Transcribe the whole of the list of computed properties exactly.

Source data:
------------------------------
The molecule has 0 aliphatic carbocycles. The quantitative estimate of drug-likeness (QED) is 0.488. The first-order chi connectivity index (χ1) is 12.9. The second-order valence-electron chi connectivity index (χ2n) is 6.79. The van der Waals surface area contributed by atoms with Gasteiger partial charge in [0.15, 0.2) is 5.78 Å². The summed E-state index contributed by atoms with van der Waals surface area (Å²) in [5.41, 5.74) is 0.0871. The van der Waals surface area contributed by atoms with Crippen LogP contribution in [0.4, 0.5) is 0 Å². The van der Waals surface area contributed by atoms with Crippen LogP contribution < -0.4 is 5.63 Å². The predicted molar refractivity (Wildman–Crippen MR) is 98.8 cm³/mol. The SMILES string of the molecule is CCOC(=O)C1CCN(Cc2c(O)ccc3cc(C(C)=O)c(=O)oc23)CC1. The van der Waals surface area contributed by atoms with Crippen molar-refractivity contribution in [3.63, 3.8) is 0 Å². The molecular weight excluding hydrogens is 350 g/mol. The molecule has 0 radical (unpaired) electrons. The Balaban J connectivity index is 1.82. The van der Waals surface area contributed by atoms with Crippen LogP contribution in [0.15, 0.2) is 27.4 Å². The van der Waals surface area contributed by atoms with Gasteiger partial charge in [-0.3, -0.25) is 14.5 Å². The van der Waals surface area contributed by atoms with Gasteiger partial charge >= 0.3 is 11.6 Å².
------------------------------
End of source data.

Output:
The molecule has 0 aliphatic carbocycles. The quantitative estimate of drug-likeness (QED) is 0.488. The first-order chi connectivity index (χ1) is 12.9. The second-order valence-electron chi connectivity index (χ2n) is 6.79. The van der Waals surface area contributed by atoms with Gasteiger partial charge in [0.15, 0.2) is 5.78 Å². The summed E-state index contributed by atoms with van der Waals surface area (Å²) in [5.41, 5.74) is 0.0871. The van der Waals surface area contributed by atoms with Crippen LogP contribution in [0.4, 0.5) is 0 Å². The van der Waals surface area contributed by atoms with Crippen LogP contribution < -0.4 is 5.63 Å². The predicted molar refractivity (Wildman–Crippen MR) is 98.8 cm³/mol. The SMILES string of the molecule is CCOC(=O)C1CCN(Cc2c(O)ccc3cc(C(C)=O)c(=O)oc23)CC1. The van der Waals surface area contributed by atoms with Crippen molar-refractivity contribution in [3.63, 3.8) is 0 Å². The molecular weight excluding hydrogens is 350 g/mol. The molecule has 0 radical (unpaired) electrons. The Balaban J connectivity index is 1.82. The van der Waals surface area contributed by atoms with Crippen LogP contribution in [0.15, 0.2) is 27.4 Å². The van der Waals surface area contributed by atoms with Gasteiger partial charge in [-0.3, -0.25) is 14.5 Å². The van der Waals surface area contributed by atoms with Gasteiger partial charge >= 0.3 is 11.6 Å².